The Fate of Glyphosate

Glyphosate Spraying in Horticulture
Glyphosate Spraying in Horticulture

The Fate of Glyphosate

A US federal judge ruled hundreds of lawsuits against Monsanto Co by cancer survivors or families of those who died to hear the cases that blame the company’s glyphosate-containing weed-killer for the disease.


Now, Monsanto, which makes Roundup, has been ordered by US Superior Court to pay $440 million in damages to a Californian man who claimed herbicides containing glyphosate had caused his cancer.

 

Glyphosate is the most widely used herbicide in the world, including in New Zealand. It kills a wide range of weeds that can affect production on farms, orchards and gardens if left unchecked. The herbicide is used in about 90 products, with Roundup being the most recognised brand.

 

Countries across Europe have banned the weed-killer and the World Health Organisation has ranked glyphosate as a carcinogen and a probable cause of cancer.  The European Parliament wants glyphosate to be phased out over the next five years.

 

Despite this, in 2016, New Zealand’s Environmental Protection Agency cleared glyphosate of serious health risks, in part defending it on economic grounds. In March, a team of mainly Wellington scientists published a report calling for the EPA’s stance to be reviewed and a partial ban on glyphosate to be introduced.

 

Others, including the Green Party, have also argued that the EPA’s conclusion was based on flawed science and data provided by the chemical industry.

 

The New Zealand Soil and Health Association has called for an immediate ban on glyphosate use and for increased government support for research into non-chemical alternatives.


The recent US court case has prompted Associate Environment Minister, Eugenie Sage, to ask the Environmental Protection Authority to consider putting glyphosate on its list of hazardous substances.

 

It may only be a matter of time before a ban on glyphosate occurs in New Zealand. Coupled with the proliferation of glyphosate-resistant weeds, growers are increasingly needing to find additional or alternative management tools to achieve adequate weed control. So what can horticulturists and viticulturists do to replace glyphosate use?

 

One study, has shown that we already have all the tools necessary to gradually start building a pesticide-free agricultural model and that weed control is possible using other means than harmful herbicides. These methods are capable of maintaining a high agricultural yield, avoiding resistant species, protecting soil biodiversity and preventing erosion.

 

Crop rotation, cover cropping, mixed cropping and undersowing are various methods which can suppress weed growth.  One popular method, used in some 70 countries, is soil. Studies into biological weed control, through the use of living organisms, such as insects, nematodes, bacteria, or fungi, are ongoing.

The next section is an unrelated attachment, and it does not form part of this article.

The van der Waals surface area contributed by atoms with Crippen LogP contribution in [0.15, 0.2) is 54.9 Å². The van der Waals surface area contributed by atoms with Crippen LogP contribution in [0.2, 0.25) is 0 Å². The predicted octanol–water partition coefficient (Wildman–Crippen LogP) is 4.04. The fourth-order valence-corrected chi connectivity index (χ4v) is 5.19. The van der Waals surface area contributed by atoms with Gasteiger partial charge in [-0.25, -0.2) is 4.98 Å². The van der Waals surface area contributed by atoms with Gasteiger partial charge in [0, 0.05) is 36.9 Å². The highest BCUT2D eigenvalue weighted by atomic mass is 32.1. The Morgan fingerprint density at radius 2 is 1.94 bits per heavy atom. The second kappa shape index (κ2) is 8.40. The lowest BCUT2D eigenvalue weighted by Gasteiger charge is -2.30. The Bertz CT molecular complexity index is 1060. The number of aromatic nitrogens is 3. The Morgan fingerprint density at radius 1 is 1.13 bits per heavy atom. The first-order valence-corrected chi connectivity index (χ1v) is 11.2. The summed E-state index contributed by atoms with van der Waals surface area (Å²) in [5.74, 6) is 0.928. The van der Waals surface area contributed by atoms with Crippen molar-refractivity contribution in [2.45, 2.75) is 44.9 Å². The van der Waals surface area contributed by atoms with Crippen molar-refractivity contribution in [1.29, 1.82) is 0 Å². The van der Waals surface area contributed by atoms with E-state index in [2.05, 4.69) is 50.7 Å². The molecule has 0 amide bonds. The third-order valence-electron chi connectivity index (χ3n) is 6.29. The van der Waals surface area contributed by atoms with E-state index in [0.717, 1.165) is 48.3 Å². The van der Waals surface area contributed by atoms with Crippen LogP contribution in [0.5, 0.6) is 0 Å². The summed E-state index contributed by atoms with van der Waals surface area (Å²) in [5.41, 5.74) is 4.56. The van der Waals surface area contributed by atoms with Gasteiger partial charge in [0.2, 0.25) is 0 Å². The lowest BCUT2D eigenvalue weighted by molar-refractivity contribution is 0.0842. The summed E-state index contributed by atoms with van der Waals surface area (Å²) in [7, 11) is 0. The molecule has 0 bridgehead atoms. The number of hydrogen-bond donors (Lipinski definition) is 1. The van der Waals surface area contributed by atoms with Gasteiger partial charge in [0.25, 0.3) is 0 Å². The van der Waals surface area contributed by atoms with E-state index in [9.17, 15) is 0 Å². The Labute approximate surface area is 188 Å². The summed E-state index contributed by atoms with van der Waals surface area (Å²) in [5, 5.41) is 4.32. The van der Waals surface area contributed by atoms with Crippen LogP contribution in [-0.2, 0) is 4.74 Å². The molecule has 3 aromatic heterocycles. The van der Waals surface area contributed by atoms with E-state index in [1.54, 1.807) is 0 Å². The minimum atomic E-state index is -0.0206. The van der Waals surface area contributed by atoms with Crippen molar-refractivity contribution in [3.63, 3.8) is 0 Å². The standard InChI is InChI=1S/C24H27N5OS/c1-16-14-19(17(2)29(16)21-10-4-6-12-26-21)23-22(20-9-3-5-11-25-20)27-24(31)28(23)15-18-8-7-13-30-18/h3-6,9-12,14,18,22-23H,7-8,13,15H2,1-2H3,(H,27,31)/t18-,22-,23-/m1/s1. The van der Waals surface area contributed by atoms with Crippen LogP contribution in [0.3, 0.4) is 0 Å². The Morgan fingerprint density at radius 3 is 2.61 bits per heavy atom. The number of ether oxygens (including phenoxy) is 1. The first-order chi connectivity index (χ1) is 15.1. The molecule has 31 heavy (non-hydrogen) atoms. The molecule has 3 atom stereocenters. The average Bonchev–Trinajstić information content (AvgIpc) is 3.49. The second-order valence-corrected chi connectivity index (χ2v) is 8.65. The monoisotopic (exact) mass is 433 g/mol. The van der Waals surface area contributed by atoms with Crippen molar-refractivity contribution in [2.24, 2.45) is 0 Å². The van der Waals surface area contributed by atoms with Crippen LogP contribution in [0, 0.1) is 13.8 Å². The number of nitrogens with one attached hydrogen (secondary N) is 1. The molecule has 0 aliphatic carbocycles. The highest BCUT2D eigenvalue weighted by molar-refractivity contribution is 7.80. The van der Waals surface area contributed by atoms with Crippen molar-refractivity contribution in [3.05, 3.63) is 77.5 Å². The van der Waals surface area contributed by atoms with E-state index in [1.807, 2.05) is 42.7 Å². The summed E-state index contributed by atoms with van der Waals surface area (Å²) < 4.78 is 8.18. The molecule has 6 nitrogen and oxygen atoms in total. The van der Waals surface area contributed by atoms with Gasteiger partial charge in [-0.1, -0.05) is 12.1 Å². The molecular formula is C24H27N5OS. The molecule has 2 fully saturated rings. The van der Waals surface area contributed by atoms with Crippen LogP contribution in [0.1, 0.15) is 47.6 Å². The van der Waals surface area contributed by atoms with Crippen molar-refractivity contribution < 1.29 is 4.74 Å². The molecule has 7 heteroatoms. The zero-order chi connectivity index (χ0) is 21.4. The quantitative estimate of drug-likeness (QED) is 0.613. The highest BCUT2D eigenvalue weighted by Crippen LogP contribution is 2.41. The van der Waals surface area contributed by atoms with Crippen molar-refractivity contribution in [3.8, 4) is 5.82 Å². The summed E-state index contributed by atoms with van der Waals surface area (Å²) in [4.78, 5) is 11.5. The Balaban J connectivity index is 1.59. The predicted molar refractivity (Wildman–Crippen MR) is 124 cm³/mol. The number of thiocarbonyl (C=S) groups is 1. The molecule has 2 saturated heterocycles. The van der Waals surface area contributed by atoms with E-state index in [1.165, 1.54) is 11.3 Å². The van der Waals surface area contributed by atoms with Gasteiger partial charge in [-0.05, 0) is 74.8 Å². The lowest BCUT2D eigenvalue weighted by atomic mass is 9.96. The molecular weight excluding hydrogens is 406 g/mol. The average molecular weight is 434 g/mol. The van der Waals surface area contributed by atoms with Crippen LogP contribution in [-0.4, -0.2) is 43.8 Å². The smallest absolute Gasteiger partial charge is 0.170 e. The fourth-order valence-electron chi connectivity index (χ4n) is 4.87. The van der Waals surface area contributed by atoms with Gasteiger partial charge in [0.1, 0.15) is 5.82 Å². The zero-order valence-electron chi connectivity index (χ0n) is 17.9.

Sheep grazing can be beneficial in vineyards not just for removing the weeds and machine-mowed grass and canopies, but have the corollary benefit of providing dung as fertiliser.  Non-synthetic herbicides such as acetic acid, citric acid and clove oil also have great potential for controlling weeds.solarisation, which uses plastic sheeting and the heat of the sun to exterminate weeds. Mechanical weed control can include flame weeding and steaming.

 

Mulching with bark chips or fines can help reduce weed infestation and will also protect and enhance the productivity of the soil, as well as promoting water conservation, by limiting evaporation. One study, has shown mulching controlled the presence of weeds as well as, or better than, the application of glyphosate.

 

Covering the soil with an extra layer of organic matter can smother and inhibit weeds, as well as prevent new seeds from germinating. A layer of organic mulch will adjust the temperature of soil, insulating against cold or heat and will also reduce the spread of plant disease.

 

Wholesale Landscapes’ range of bark fines and mulches provides great choices for weed suppression. Viticulture Fines, a specialist product designed for commercial applications is an aged bark, proven for its ability to promote soil moisture retention and weed suppression. This is a perfect bark medium for mixing with additional products to spread under vines. Viticulture Fines provides an improved foundation for increased microbial activity in the soil. Also adding to soil’s carbon content, Viticulture Fines is great to mix in with grape marc and other nitrate-rich inputs. This product is 100% organic-compliant and is a cost-effective soil conditioner to apply to any crop-producing land.

 

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Recommended depths

Typically you need a finishing layer of screened soil of 100mm when working with an uneven surface. 100mm of soil will allow to even out any hollows and give enough depth to create a flat surface

A general rule for compost is to allow for the depth of the current root structure of your plants with an additional 30-50% to mix in with the base. If you’re planting into holes or filling up a vege garden  you will need to accommodate for this prior to filling up

We recommend 100mm (10cm) deep for new bark gardens and planting into bare areas. For existing gardens with some cover, we recommend 75mm-100mm (7.5cm-10cm)

Note: Barked areas for playground impact protection need to meet NZS5828:2015 standards and is calculated on the fall areas and the height of the playground. Please contact us to discuss your barked playground areas

For paths and driveways which are often exposed to car and foot traffic, we recommend 100mm-125mm (10cm-12.5cm) on newly prepared areas due to settling of product.

This excludes preparation, compaction or drainage gravel underneath. For existing areas 75mm thickness is recommended for areas needing a small top-up.